The prototype display should be constructed in a manner compatible with both stationary (non-motion) flight simulator and a motion-based flight simulator with six degrees of freedom (6DOF). The first stage of the evaluation should involve non-motion flight simulation with brownout conditions and the second stage should repeat stage one in a simulated flight environment with full 6DOF motion. Since the combined motion and visual environments of rotary-wing and tiltrotor brownout usually involve 6DOF, the Navy Disorientation Research Device (DRD) at the Naval Medical Research Unit Dayton, Wright-Patterson Air Force Base, Ohio, may be considered as a potential test facility for Phases II and III efforts. It is expected that a fully operational and complete (hardware and software) brownout mitigation visual display prototype will not require input from airframe emitted sensory energy and will operate using open-source software that is compatible with desktop Microsoft CPU systems. Device prototype and test subject raw performance data collected in ASCII format during test and evaluation with motion and non-motion based brownout simulations. Phase II final report that contains a detailed schematic and a complete description for operation of the brownout mitigation visual display system. The final report should also include a detailed analysis of the performance testing data collected during motion and non-motion brownout simulations.


Test and evaluation should demonstrate the prototype display capability for preventing SD during sudden and unexpected encounters with brownout conditions during high workload conditions. The experimental design for evaluating the working prototype should include DoD rotary-wing and tiltrotor pilots as test subjects and have a statistical power of 0.80 or higher. Dependent variables for display assessment should include, but not be limited to, pilot landing and takeoff tracking performance (roll, pitch, yaw, ascent, descent, airspeed, and drift), Opto-Kinetic Cervical Reflex (OKCR) response, eye tracking, Control Reversal Errors (CRE), subjective workload assessment, and motion sickness susceptibility.


Note: NAVAIR will provide Phase I performers with the appropriate guidance required for human research protocols so that they have the information to use while preparing their Initial Phase II Proposal. Institutional Review Board (IRB) determination as well as processing, submission, and review of all paperwork required for human subject use can be a lengthy process. As such, no human research will be allowed until Phase II and work will not be authorized until approval has been obtained, typically as an option to be exercised during Phase II.


PHASE I: Develop, describe, and define potential methodologies and designs for a visual display system that will prevent loss of spatial awareness during DVE encountered with brownout conditions. During the Phase I process, plans for designing an optimum visual countermeasure for brownout should take into consideration the types of cognitive processing pilots use with inflight spatial strategies, during both VMC and Instrument Meteorological Conditions (IMC). Provide detailed Phase I final report that includes concepts and plans to develop and test a brownout mitigation visual display for rotary-wing aircraft in stationary and 6DOF simulators. The Phase I effort will include prototype plans to be developed under Phase II.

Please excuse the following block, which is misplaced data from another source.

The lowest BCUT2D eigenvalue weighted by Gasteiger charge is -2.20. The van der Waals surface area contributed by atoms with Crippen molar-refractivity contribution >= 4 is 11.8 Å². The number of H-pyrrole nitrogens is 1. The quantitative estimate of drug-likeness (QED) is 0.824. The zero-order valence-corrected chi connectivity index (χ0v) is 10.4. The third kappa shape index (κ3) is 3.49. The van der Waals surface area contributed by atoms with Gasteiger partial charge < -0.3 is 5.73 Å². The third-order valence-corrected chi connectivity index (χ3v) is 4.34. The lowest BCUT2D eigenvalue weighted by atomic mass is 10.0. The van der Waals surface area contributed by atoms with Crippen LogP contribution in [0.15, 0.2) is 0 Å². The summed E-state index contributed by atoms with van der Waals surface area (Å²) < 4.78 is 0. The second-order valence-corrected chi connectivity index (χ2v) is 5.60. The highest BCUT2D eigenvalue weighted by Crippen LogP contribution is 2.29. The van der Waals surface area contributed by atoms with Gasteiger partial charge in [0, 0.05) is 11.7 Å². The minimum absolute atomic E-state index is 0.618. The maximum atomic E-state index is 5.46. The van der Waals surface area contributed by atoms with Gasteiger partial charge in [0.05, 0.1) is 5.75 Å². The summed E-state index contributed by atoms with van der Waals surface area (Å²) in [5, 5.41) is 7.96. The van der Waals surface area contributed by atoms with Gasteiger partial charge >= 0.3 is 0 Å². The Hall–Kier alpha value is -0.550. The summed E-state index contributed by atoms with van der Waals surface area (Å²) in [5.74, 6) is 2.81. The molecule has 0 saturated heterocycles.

Note: Please refer to the statement included in the Description above regarding human research protocol for Phase II.


PHASE II: Develop a working prototype visual display for mitigating or eliminating pilot SD during brownout takeoffs and landings.


Note: Please refer to the statement included in the Description above regarding human research protocol for Phase II.


PHASE III DUAL USE APPLICATIONS: Integrate display design into a 6DOF motion simulator and vertical lift platform. Final end user testing, validation, and verification of the display system in DVE conditions.


Private sector or corporate transportation services that utilize vertical lift platforms (i.e., helicopters) can experience degraded visual environments due to unexpected weather conditions or terrain challenges. These conditions can lead to mishaps due to resulting spatial disorientation. In addition, federal (e.g., USCG, DHS, FBI), state (National Guard units, Civil Air Patrol), or local (e.g., Firefighter/Paramedics, life flight) government search and rescue that utilize vertical lift platforms may benefit from the use of an advanced display design to mitigate spatial disorientation associated with DVE conditions. A secondary application may be in the display system used with unmanned aerial systems with vertical lift capabilities.



  1. Modesto, M. (2017). “Beating brownout: Technology helps, but training remains key.” Joint Air Power Competence Centre.
  2. Patterson, F. R., Cacioppo, A. J., Gallimore, J. J., Hinman, G. E., & Nalepka, J. P. (1997). “Aviation spatial orientation in relationship to head position and attitude interpretation.” Aviation, Space, and Environmental Medicine, 68(6), 463–471.
  3. Hunt, K. S. (1983, February 9). “Advisory circular: Pilot’s spatial disorientation.” AC No. 60-4A. Federal Aviation Administration.
  4. Patterson, F. R., & Muth, E. R. (2010, September 9). “Cybersickness onset with reflexive head movements during land and shipboard head-mounted display flight simulation, Report Number 10-43.” Naval Aerospace Medical Research Laboratory.
  5. Moore, S. T., MacDougall, H. G., Lesceu, X., Speyer, J. J., Wuyts, F., & Clark, J. B. (2008). “Head-eye coordination during simulated orbiter landing.” Aviation, Space, and Environmental Medicine, 79(9), 888-898.
  6. Naval Medical Research Unit Dayton. (n.d.). “Disorientation research device: The Kraken(TM).” Retrieved March 24, 2021, from


KEYWORDS: Degraded visual environment; DVE; future vertical lift; spatial disorientation; display symbology; display design; human factors